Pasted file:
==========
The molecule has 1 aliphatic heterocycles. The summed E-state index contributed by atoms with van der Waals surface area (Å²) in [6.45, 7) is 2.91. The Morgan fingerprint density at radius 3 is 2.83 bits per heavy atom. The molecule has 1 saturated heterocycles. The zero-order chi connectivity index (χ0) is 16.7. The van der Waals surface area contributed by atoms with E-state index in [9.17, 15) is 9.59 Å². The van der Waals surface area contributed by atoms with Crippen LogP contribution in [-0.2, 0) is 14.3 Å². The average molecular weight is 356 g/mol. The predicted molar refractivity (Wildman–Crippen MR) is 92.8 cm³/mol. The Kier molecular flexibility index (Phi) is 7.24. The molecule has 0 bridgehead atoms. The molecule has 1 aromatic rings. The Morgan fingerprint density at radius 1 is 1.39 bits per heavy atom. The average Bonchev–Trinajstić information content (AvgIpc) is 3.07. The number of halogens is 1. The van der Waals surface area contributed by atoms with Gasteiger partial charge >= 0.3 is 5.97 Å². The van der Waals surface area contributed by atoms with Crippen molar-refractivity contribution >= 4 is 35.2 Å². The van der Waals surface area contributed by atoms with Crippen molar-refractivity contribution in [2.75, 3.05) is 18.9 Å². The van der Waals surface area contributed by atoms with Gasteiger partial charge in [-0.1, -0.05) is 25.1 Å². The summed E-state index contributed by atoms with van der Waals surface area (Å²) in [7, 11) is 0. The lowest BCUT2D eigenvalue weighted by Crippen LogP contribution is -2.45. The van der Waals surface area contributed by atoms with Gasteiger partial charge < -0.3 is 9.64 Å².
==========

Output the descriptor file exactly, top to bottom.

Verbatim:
The molecule has 1 aliphatic heterocycles. The summed E-state index contributed by atoms with van der Waals surface area (Å²) in [6.45, 7) is 2.91. The Morgan fingerprint density at radius 3 is 2.83 bits per heavy atom. The molecule has 1 saturated heterocycles. The zero-order chi connectivity index (χ0) is 16.7. The van der Waals surface area contributed by atoms with E-state index in [9.17, 15) is 9.59 Å². The van der Waals surface area contributed by atoms with Crippen LogP contribution in [-0.2, 0) is 14.3 Å². The average molecular weight is 356 g/mol. The predicted molar refractivity (Wildman–Crippen MR) is 92.8 cm³/mol. The Kier molecular flexibility index (Phi) is 7.24. The molecule has 0 bridgehead atoms. The molecule has 1 aromatic rings. The Morgan fingerprint density at radius 1 is 1.39 bits per heavy atom. The average Bonchev–Trinajstić information content (AvgIpc) is 3.07. The number of halogens is 1. The van der Waals surface area contributed by atoms with Gasteiger partial charge >= 0.3 is 5.97 Å². The van der Waals surface area contributed by atoms with Crippen molar-refractivity contribution >= 4 is 35.2 Å². The van der Waals surface area contributed by atoms with Crippen molar-refractivity contribution in [2.75, 3.05) is 18.9 Å². The van der Waals surface area contributed by atoms with Gasteiger partial charge in [-0.1, -0.05) is 25.1 Å². The summed E-state index contributed by atoms with van der Waals surface area (Å²) in [7, 11) is 0. The lowest BCUT2D eigenvalue weighted by Crippen LogP contribution is -2.45. The van der Waals surface area contributed by atoms with Gasteiger partial charge < -0.3 is 9.64 Å².